Iron - Health Benefits and Best Sources

Iron is found in every cell of the human body and is considered as an essential mineral required  for conducting many metabolic activities.

 

Main Functions of Iron In The Body

Iron is important for the production of haemoglobin in red blood cells that delivers oxygen to all parts of the body.

It is needed for formation of myoglobin that carries oxygen to muscle tissue which leads to energy production.

It is involved in production of neurotransmitters like norepinephrine, serotonin, and dopamine; required for healthy immune system and resistance to infections

Iron supplementation appears to improve cognitive function in children and adolescents who were previously iron-deficient; iron may alleviate symptoms of ADHD (attention deficit hyperactivity disorder).

 

Interesting Facts 

Dietary iron occurs in two forms: heme and nonheme.

The primary sources of heme iron are hemoglobin and myoglobin, which is obtained from consumption of meat, poultry, and fish, whereas nonheme iron is obtained from cereals, pulses, legumes, fruits, and vegetables.

Heme iron is highly bioavailable (15%-35%) and dietary factors have little effect on its absorption, whereas nonheme iron absorption is much lower (2%-20%) and strongly influenced by the presence of other food components.

Ascorbic Acid, present is fruits and vegetables is essential for the absorption of non-heme iron, as it balances the negative effect caused by all iron absorption inhibitors such as pytate, zinc and calcium
Deficiency Symptoms 

Since iron is required for a number of diverse cellular functions, a constant balance between iron uptake, transport, storage, and utilisation is required to maintain iron homeostasis.

Deficiency of iron may cause symptoms such as  headaches, dizziness, irritability, pale skin, cold hands and feet, lack of energy, rapid heartbeat, low immune function, brittle nails, shortness of breath, sore or inflamed tongue or mouth, lack of appetite, blood in stools, restless legs syndrome.

Depression, insomnia, decrease in ability to concentrate, impaired mental skills that may affect memory and job performance.

Learning disabilities and short attention spans in children, irregular menstrual periods, brittle hair, hair loss, nails that are spoon-shaped or that have ridges running lengthwise.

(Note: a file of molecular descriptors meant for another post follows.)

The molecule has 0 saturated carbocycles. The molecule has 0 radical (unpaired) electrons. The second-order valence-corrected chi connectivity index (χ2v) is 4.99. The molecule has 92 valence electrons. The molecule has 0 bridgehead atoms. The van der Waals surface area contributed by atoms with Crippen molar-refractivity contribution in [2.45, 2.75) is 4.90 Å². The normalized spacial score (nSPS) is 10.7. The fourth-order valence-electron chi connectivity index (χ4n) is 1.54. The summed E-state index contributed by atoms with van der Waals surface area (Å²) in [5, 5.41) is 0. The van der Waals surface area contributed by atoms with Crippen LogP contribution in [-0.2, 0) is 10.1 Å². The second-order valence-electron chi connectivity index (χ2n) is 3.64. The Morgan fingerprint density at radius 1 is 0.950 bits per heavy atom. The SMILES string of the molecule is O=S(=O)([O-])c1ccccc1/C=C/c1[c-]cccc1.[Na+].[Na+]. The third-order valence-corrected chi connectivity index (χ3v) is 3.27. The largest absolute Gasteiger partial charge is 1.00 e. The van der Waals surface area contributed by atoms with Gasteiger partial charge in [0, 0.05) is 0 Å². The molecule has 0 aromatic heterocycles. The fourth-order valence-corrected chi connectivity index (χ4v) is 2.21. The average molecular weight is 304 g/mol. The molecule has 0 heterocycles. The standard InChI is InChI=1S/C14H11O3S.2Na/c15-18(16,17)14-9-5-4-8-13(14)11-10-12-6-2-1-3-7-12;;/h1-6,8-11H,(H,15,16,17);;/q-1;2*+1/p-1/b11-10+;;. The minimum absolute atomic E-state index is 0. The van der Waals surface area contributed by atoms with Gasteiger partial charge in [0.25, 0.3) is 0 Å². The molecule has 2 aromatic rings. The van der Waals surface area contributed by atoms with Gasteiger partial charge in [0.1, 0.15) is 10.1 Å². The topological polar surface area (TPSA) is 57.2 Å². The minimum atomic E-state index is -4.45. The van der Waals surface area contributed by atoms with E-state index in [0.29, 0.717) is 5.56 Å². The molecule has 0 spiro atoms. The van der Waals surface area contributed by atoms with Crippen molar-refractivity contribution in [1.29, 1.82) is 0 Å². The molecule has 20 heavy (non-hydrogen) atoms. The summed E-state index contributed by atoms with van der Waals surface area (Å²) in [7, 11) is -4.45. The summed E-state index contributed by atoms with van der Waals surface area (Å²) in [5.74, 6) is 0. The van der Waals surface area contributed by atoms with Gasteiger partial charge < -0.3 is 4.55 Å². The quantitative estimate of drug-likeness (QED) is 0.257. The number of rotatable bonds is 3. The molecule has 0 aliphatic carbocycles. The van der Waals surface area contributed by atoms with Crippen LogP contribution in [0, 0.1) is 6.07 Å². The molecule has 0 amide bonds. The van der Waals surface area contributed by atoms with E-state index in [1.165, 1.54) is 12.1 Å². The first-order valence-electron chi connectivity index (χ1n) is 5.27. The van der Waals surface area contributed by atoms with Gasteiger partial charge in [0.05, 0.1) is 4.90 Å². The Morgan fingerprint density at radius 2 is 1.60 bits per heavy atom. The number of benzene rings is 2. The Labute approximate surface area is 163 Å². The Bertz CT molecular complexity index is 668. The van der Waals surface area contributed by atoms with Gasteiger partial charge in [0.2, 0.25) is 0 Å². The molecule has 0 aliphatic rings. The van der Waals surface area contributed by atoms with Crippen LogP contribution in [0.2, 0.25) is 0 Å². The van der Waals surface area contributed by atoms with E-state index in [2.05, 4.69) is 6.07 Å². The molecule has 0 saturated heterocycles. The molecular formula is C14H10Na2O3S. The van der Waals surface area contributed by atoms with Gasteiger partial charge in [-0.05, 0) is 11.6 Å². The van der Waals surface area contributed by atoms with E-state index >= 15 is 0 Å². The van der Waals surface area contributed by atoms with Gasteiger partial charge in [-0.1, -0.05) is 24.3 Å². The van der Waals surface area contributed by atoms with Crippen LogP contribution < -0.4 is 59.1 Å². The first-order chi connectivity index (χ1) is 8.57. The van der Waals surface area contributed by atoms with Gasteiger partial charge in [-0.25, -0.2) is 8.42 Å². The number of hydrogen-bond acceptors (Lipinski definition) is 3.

Reasons for Deficiency

In plant-based diets, phytate (found in pulses, cereals) is the main inhibitor of iron absorption.

Calcium has been shown to have negative effects on non-heme and heme iron absorption.

Forms of caffeine such as black tea have also inhibit the absorption of iron in the body.

 

Ways To Reduce Deficiency of Iron

Intake of iron rich foods- especially source of meat/flesh

Increased consumption of fruits and vegetables rich in ascorbic acid to enhance nonheme iron absorption

Reduced intake of tea and coffee, which inhibit nonheme iron absorption

Germination (sprouting) and fermentation, soaking, and milling, for reducing phytic acid content in plant-based staples.

Supplementation in the form of ferrous iron salts , which are cost effective and also highly bioavailable (under doctor’s supervision).
Recommended Daily Allowance

 

Infants – 1.0 mg

Preschool and school age children – 0.4 mg

Adolescent girls – 0.8 mg

Adolescent boys -0.6 mg

Non-pregnant women -0.6 mg

Pregnant women second trimester–1.9 mg/1,000 Kcal of dietary energy

Pregnant women third trimester – 2.7 mg/1,000 Kcal

Adult men – 0.3 mg

 

Food Sources

Spirulina: 1 ounce: 8 milligrams of iron

Liver: 85gms of organic beef liver: 4.05 milligrams of iron

Lentils Soaked:  ½ cup: 3.3 milligrams of iron

Dark Chocolate: 1 ounce: 3.3 milligrams iron

Spinach: ½ cup cooked: 3.2 milligrams

Sardines: 1/4 cup: 1.8 milligrams

Black beans: ½ cup: 1.8 milligrams

Nuts 1 ounce: 1.1 milligrams

Raisins: 1/4 cup: 1.1 milligrams


Toxicity

An upper level intake of 45mg per day has been set for adults. Toxicity can lead to gastrointestinal irritation.

 

Sources

FAO; 2001. FAO/WHO.Human vitamin and mineral requirements. Rome: Food based approaches to meeting vitamin and mineral needs; pp. 7–25

Hurrell R, Egli I (2010) Iron bioavailability and dietary reference values. Am J Clin Nutr. 2010 May; 91(5):1461S-1467S
Monsen ER, Hallberg L, Layrisse M, Hegsted DM, Cook JD, Mertz W, Finch CA  (1978). Estimation of available dietary iron. Am J Clin Nutr. 31(1):134-41.
Hurrell R (2002). How to ensure adequate iron absorption from iron-fortified food. Nutr Rev.; 60(7 Pt 2):S7-15; discussion S43.
USDA (2017) http://ndb.nal.usda.gov/
Maternal and Child Divisions of the Ministry of Health and Family Welfare (2013). Guideline for Control of Iron Deficiency Amaemia : National Iron + Initiative . Adolescent Division Ministry of Health and Family Welfare Government of India.
http://www.pbnrhm.org/docs/iron_plus_guidelines.pdf

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